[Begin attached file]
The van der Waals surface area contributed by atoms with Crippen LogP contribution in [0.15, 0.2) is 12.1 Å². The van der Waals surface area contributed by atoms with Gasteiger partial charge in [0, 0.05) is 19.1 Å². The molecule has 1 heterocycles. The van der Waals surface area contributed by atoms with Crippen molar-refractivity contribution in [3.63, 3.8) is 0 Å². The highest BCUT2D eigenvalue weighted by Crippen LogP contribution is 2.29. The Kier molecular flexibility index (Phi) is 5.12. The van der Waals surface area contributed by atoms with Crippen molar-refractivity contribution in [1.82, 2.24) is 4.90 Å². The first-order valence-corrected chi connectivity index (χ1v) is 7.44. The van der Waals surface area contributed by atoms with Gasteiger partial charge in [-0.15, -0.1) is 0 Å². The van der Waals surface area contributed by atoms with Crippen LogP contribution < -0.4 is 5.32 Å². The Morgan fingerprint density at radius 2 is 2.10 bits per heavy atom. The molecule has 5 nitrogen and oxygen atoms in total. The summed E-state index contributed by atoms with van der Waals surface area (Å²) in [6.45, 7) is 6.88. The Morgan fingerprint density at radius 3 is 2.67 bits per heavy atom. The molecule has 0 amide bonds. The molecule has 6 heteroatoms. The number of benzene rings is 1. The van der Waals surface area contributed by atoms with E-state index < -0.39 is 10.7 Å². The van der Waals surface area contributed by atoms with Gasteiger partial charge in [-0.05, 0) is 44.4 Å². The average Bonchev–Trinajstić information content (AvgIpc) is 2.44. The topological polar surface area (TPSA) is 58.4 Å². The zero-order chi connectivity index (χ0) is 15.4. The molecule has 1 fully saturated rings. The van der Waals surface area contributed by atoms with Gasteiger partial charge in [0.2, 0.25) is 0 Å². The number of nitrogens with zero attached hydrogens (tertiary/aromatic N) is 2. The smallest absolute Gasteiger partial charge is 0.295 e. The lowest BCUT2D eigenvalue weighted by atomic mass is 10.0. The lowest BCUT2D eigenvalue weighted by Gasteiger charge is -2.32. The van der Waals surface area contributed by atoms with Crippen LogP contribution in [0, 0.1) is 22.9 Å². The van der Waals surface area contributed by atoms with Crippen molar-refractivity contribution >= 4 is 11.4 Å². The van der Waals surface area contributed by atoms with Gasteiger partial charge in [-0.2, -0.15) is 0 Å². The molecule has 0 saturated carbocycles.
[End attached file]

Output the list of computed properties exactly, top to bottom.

The van der Waals surface area contributed by atoms with Crippen LogP contribution in [0.15, 0.2) is 12.1 Å². The van der Waals surface area contributed by atoms with Gasteiger partial charge in [0, 0.05) is 19.1 Å². The molecule has 1 heterocycles. The van der Waals surface area contributed by atoms with Crippen molar-refractivity contribution in [3.63, 3.8) is 0 Å². The highest BCUT2D eigenvalue weighted by Crippen LogP contribution is 2.29. The Kier molecular flexibility index (Phi) is 5.12. The van der Waals surface area contributed by atoms with Crippen molar-refractivity contribution in [1.82, 2.24) is 4.90 Å². The first-order valence-corrected chi connectivity index (χ1v) is 7.44. The van der Waals surface area contributed by atoms with Gasteiger partial charge in [-0.15, -0.1) is 0 Å². The van der Waals surface area contributed by atoms with Crippen LogP contribution < -0.4 is 5.32 Å². The Morgan fingerprint density at radius 2 is 2.10 bits per heavy atom. The molecule has 5 nitrogen and oxygen atoms in total. The summed E-state index contributed by atoms with van der Waals surface area (Å²) in [6.45, 7) is 6.88. The Morgan fingerprint density at radius 3 is 2.67 bits per heavy atom. The molecule has 0 amide bonds. The molecule has 6 heteroatoms. The number of benzene rings is 1. The van der Waals surface area contributed by atoms with E-state index < -0.39 is 10.7 Å². The van der Waals surface area contributed by atoms with Gasteiger partial charge in [-0.05, 0) is 44.4 Å². The average Bonchev–Trinajstić information content (AvgIpc) is 2.44. The topological polar surface area (TPSA) is 58.4 Å². The zero-order chi connectivity index (χ0) is 15.4. The molecule has 1 fully saturated rings. The van der Waals surface area contributed by atoms with Gasteiger partial charge in [0.2, 0.25) is 0 Å². The number of nitrogens with zero attached hydrogens (tertiary/aromatic N) is 2. The smallest absolute Gasteiger partial charge is 0.295 e. The lowest BCUT2D eigenvalue weighted by atomic mass is 10.0. The lowest BCUT2D eigenvalue weighted by Gasteiger charge is -2.32. The van der Waals surface area contributed by atoms with Crippen LogP contribution in [0, 0.1) is 22.9 Å². The van der Waals surface area contributed by atoms with Crippen molar-refractivity contribution >= 4 is 11.4 Å². The van der Waals surface area contributed by atoms with Gasteiger partial charge in [-0.2, -0.15) is 0 Å². The molecule has 0 saturated carbocycles.